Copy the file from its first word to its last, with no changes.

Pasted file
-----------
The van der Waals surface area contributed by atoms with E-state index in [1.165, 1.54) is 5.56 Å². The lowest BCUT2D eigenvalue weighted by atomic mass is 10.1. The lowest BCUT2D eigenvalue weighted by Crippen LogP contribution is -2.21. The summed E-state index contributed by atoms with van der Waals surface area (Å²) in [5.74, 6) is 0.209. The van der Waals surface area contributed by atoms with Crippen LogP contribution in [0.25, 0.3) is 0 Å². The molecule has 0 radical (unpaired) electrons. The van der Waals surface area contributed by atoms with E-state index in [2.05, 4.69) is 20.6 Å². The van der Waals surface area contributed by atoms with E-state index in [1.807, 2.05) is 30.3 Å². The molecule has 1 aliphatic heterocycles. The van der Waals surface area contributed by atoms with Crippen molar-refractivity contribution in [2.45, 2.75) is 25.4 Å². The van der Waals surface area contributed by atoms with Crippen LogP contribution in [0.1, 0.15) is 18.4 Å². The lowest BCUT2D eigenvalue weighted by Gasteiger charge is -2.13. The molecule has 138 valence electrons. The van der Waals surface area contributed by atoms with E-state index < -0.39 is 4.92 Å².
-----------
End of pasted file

The van der Waals surface area contributed by atoms with E-state index in [1.165, 1.54) is 5.56 Å². The lowest BCUT2D eigenvalue weighted by atomic mass is 10.1. The lowest BCUT2D eigenvalue weighted by Crippen LogP contribution is -2.21. The summed E-state index contributed by atoms with van der Waals surface area (Å²) in [5.74, 6) is 0.209. The van der Waals surface area contributed by atoms with Crippen LogP contribution in [0.25, 0.3) is 0 Å². The molecule has 0 radical (unpaired) electrons. The van der Waals surface area contributed by atoms with E-state index in [2.05, 4.69) is 20.6 Å². The van der Waals surface area contributed by atoms with E-state index in [1.807, 2.05) is 30.3 Å². The molecule has 1 aliphatic heterocycles. The van der Waals surface area contributed by atoms with Crippen molar-refractivity contribution in [2.45, 2.75) is 25.4 Å². The van der Waals surface area contributed by atoms with Crippen LogP contribution in [0.1, 0.15) is 18.4 Å². The lowest BCUT2D eigenvalue weighted by Gasteiger charge is -2.13. The molecule has 138 valence electrons. The van der Waals surface area contributed by atoms with E-state index < -0.39 is 4.92 Å².